It’s a subtle, melancholic production that edges reflectively towards an aptly unresolved ending.

Trial by Jury 02.jpg

Trial By Jury

In contrast to what has gone before Gilbert & Sullivans’ ‘Trial by Jury’ is a total riot. Silence in court? You must be joking!

But before we go through the doors to face the judge and hear the case, we’re given some context. A glamorous plaintiff is bringing a court case, under the old law of breach of promise, against her intended husband who has tried to call the wedding off. Director John Savourin has created a spoken prologue that conveniently sets the scene for those of us new to the opera but also cleverly creates an added layer of interpretation. Savourin cloaks the spurned Angelina in the dazzle of celebrity and the new introduction sets that all up nicely.

Amy J. Payne plays a breathless Hedda Hopperesque reporter who fills us in on the background to the case and identifies Angelina as a much adored Hollywood starlet. Meanwhile the gathering crowds of fans outside the court prepare us for the fact that the jury is unlikely to be immune to the widespread sympathy for the broken-hearted plaintiff. The arrival of Angelina’s six ‘jilted’ bridesmaids signal that things may be about to descend into farce.

The music sets off at a gallop, packed with wordplay,  and the business of the court moves at the same rapid speed. The jury box and the judge’s bench spin, free from any fixed foundations, as the straight-faced legal proceedings become more and more ludicrous. There are elements of old-fashioned Hollywood musicals. Fred Astaire like, the judge bounds up the steps of the court and the bridesmaids flap out in formation as if choreographed by Busby Berkeley.

Gabrielle Dalton’s costume designs create colourful chaos in the court room with red gown, blue pinstripes, pink net, blue feathers and the bridesmaids all aflutter like an excitable flock of flamingos.

Amidst the clamour for a conviction, from a jury blinded by celebrity, there are nice flashes of fun. There’s a juror with a taste for declarations of love for the plaintiff via placards, Angelina’s handbag dog keeps popping up around the courtroom and there’s an unmistakable chink of empty bottles from beneath the sozzled judge’s bench.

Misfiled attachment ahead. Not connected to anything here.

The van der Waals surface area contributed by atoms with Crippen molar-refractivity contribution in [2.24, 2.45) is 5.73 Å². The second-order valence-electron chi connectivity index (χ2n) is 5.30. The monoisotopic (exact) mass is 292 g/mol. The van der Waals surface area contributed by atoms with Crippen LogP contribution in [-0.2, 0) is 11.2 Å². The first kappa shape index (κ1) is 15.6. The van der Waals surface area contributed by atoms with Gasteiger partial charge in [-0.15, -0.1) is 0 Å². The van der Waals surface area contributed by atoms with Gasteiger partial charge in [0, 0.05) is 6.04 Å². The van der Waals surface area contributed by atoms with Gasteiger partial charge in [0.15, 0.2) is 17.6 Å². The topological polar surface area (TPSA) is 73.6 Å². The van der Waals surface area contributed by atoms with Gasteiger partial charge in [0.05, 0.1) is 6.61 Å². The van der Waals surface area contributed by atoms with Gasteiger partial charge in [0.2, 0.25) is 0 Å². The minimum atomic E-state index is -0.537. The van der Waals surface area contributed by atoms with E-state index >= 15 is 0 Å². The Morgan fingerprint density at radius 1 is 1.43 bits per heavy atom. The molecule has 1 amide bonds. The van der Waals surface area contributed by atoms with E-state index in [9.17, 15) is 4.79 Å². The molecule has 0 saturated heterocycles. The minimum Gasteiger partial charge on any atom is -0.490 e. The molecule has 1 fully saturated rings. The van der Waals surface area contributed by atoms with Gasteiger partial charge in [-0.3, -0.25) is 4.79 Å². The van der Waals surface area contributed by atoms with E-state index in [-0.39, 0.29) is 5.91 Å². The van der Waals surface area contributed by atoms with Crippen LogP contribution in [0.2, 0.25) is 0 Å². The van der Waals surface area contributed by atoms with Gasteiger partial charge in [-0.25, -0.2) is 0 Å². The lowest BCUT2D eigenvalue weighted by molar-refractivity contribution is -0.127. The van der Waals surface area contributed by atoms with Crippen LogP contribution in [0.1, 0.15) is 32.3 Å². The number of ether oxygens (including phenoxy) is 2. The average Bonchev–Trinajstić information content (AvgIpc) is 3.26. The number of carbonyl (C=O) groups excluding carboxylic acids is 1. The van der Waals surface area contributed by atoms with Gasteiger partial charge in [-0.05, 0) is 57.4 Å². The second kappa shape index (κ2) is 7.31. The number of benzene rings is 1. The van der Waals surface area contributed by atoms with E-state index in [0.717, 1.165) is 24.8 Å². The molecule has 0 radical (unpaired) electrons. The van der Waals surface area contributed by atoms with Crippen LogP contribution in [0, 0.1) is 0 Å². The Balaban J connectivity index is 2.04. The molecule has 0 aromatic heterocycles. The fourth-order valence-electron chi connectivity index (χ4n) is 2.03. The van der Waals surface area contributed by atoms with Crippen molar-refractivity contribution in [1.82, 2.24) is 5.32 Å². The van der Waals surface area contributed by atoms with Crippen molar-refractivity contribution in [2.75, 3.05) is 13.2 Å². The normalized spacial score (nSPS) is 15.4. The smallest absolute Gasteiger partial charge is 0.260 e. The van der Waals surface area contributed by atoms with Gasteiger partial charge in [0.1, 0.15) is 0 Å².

It’s totally ridiculous but there is a kernel of truth about the bias of the legal system. The addition of the celebrity angle and a media circus creates resonance for a modern-day audience familiar with the corrupting influence of fame.

It’s frothy and fun, and performed with joyful abandon.

Opera North.

The Little Greats.

Thoughts on ‘The Little Greats’. 

As a format ‘The Little Greats’ did exactly what it promised, creating an opportunity to  see high quality opera productions of an unintimidating length! It was also an incredibly enjoyable experience. Would it make me more willing to try a longer, full length opera? Well, I’m already looking at Opera North’s next season, and deciding which of the three operas I would want to see, and every one of them is significantly longer than 45 minutes.

Random reflections after a first night at the opera…

On the evidence of this one night, compared to theatre goers, opera audiences seem much more willing to focus on the performance. There appeared to be no talking and a distinct lack of crunching, rustling, slurping and rattling. The audience are asked to silence digital alarms as well as their mobile phones.

Plus, most theatres could learn a thing or two from Opera North’s very readable programmes – especially the detailed ‘What Next’ section highlighting sources of further reading and recommending relevant CDs, DVDs and downloads.

Trial by Jury - Gilbert and Sullivan - Opera North - 27 September 2017 The Learned Judge - Jeremy Peaker The Plaintiff - Amy Freston The Defendant - Nicholas Watts Counsel for the Plaintiff - Claire Pascoe Usher - Richard Mosley-Evans Men of the the Jury